Debt collection agencies regularly harm consumers with their commercial practices. This has been one of the key findings of a study by the Netherlands Authority for Consumers and Markets (ACM). ACM has identified three problems:
- debt collection agencies confront consumers with wrongful claims;
- debt collection agencies confront consumers with wrongful costs, and their invoices are unclear;
- debt collection agencies put pressure on consumers in an unacceptable way to pay their debts.
ACM has found there are sufficient indications that these problems occur on a regular basis, caused by a large group of debt collection agencies. These problems often affect low-income individuals with relatively high debts. Such consumers are particularly vulnerable.
Both ACM and the Netherlands Authority for the Financial Markets (AFM) have enforcement powers to take action. Anita Vegter, Member of the Board of ACM, explains: “What we are seeing is that these problems are widespread, across the entire industry. ACM and AFM will join forces in order to tackle these problems effectively.”
What was the reason for conducting a study into debt collection?
ACM launched a study into the debt collection industry because consumers had reported problems to consumer information portal ConsuWijzer, and because these problems hurt consumer confidence considerably. Furthermore, most cases concern vulnerable consumers, and this topic has attracted a lot of attention from the public and lawmakers. In order to get a better picture of these problems, ACM has sat down with many parties involved. In addition, ACM had a survey carried out among consumers about their experiences with debt collection agencies.
ACM has looked into extrajudicial debt collection processes of firms that are aimed at collecting debts from consumers. The total amount of outstanding consumer debt in 2014 was estimated at EUR 5 billion.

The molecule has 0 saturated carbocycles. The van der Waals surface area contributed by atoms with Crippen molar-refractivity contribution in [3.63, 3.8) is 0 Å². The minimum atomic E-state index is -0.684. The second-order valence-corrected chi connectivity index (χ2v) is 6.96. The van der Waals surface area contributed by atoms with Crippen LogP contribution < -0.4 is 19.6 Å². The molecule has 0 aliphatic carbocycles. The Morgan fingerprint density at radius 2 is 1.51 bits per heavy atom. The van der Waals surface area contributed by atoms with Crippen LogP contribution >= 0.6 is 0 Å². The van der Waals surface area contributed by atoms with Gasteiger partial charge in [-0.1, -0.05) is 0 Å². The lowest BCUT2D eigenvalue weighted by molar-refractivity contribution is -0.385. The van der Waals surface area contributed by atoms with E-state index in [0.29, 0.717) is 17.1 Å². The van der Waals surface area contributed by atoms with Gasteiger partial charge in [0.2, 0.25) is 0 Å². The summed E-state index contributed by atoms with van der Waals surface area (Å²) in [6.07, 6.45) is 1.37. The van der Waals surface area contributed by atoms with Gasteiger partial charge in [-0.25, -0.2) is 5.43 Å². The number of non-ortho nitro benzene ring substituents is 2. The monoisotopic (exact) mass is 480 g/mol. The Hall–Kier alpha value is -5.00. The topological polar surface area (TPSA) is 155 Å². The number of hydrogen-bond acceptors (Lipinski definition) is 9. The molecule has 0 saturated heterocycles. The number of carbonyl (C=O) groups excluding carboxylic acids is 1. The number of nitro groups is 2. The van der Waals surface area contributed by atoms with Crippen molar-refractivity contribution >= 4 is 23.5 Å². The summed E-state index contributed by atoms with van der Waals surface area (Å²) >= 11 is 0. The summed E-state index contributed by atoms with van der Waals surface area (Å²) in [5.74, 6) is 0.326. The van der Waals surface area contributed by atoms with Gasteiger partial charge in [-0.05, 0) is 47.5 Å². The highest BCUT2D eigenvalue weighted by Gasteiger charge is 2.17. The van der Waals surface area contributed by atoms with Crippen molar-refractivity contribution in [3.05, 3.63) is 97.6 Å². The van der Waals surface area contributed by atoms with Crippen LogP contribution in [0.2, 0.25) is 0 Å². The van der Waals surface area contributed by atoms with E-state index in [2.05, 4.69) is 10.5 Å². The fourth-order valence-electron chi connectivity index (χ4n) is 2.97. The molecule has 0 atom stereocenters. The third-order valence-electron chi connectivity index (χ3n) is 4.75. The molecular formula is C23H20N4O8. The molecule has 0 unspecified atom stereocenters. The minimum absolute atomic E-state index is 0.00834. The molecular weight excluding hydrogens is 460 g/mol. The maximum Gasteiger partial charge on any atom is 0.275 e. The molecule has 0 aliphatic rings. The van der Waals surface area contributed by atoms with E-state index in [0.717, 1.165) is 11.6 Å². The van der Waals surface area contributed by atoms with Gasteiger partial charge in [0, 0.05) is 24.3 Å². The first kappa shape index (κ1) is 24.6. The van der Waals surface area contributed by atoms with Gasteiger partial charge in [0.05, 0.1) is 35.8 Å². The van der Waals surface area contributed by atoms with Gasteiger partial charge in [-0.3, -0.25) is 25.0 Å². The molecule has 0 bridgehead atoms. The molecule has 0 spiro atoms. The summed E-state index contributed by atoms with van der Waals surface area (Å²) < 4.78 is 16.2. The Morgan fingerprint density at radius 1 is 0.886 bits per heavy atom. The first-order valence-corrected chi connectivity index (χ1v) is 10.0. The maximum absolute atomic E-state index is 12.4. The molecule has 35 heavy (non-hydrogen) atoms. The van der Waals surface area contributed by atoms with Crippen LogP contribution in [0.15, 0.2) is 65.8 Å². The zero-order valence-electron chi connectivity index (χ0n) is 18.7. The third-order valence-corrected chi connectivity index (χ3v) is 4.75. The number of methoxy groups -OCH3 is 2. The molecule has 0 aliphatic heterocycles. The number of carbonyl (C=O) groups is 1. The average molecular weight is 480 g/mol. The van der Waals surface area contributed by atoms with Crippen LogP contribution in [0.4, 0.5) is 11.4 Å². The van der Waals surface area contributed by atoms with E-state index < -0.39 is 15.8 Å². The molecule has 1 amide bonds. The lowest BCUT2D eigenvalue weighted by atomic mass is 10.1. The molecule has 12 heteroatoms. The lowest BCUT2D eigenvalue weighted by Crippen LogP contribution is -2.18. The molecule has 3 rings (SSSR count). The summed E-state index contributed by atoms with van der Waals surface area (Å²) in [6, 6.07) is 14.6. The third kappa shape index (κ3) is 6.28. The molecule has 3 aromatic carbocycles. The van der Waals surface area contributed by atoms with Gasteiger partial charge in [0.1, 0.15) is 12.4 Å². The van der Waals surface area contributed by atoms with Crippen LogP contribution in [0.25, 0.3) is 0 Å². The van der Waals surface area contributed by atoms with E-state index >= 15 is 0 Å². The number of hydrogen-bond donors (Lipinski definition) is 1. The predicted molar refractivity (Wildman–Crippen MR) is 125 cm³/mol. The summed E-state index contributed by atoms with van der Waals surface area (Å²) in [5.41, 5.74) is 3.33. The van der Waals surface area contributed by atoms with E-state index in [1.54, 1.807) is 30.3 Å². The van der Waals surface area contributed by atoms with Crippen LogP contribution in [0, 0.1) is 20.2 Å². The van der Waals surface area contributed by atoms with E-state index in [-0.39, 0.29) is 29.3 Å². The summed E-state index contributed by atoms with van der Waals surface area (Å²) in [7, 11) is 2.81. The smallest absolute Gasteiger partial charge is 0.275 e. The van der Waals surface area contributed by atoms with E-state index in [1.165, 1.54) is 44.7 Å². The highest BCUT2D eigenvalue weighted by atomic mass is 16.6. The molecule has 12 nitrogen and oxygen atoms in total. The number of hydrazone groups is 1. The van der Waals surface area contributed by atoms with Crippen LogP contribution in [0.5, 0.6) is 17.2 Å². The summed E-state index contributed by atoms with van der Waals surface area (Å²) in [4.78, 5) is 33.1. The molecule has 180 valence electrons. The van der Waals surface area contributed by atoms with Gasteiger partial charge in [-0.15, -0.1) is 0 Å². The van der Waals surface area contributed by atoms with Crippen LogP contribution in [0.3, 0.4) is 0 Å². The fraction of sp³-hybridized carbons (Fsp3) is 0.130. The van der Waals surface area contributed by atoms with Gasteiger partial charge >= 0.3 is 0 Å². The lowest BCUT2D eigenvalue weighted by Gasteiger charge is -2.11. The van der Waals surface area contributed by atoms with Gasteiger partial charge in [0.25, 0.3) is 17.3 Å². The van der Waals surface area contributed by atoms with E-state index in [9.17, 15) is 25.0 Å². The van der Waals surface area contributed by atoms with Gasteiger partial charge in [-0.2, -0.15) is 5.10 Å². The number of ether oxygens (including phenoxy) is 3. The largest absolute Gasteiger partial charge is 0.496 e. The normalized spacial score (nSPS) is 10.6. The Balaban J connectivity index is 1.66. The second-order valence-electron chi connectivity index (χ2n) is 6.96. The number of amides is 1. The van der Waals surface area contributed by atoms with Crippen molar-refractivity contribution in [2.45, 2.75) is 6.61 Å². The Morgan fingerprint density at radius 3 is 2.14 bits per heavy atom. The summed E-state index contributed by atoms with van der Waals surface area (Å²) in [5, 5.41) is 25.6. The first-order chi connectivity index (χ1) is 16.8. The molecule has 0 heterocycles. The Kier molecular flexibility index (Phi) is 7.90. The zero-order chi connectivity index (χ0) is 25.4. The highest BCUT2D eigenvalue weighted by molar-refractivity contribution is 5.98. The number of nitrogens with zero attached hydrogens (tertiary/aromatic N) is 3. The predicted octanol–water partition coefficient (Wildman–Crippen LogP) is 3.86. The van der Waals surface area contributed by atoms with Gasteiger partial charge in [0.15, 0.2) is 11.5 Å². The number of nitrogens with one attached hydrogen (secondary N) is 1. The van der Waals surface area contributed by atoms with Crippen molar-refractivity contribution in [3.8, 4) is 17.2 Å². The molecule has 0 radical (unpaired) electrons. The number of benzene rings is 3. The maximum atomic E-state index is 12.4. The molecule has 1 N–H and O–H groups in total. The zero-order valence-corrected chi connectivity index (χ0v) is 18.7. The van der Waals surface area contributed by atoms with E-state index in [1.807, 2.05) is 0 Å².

What problems does ACM see?
The complaints received by ConsuWijzer often concern businesses that try to benefit from employing unfair commercial practices through debt collection processes. This might include unsolicited follow-up shipments. Such shipments are usually followed by wrongful claims and a debt collection process in which consumers feel pressured, as a result of which they decide to pay anyway.
Another finding was that debt collection agencies charge too high debt collection costs. In some cases, additional costs were even added to the debt collection costs. This is not allowed. Also, debt collection agencies often fail to specify their invoices. Consumers thus find it difficult to check the invoices themselves, or are even unable to do so at all. Considering the high number of debt collection processes each year and the total amount of outstanding consumer debt, the harm to consumers caused by this practice is substantial.
Exerting some pressure on consumers in order to urge them to pay their bills is inherent to this industry. However, this pressure cannot take on unacceptable forms. In 8 percent of the letters that ACM examined, debt collection agencies exerted unacceptable pressure, for example by threatening to exercise powers they do not even have such as seizures of bank accounts, or forced sales of household goods. As consumers are often not aware of their rights nor what powers debt collection agencies have, they feel pressured.
Who can handle these problems?
The debt collection agencies themselves and their trade association NVI are the ones to make the first move. In addition, ACM and AFM will join forces in order to deal with the identified problems as effectively as possible. In dealing with the misleading and aggressive practices of debt collection agencies, both regulators can play a role. This role can vary from consumer education to the imposition of fines on businesses that do not play by the rules. Consumers are able to file their complaints with ConsuWijzer so that ACM and AFM can determine which problems should be dealt with first.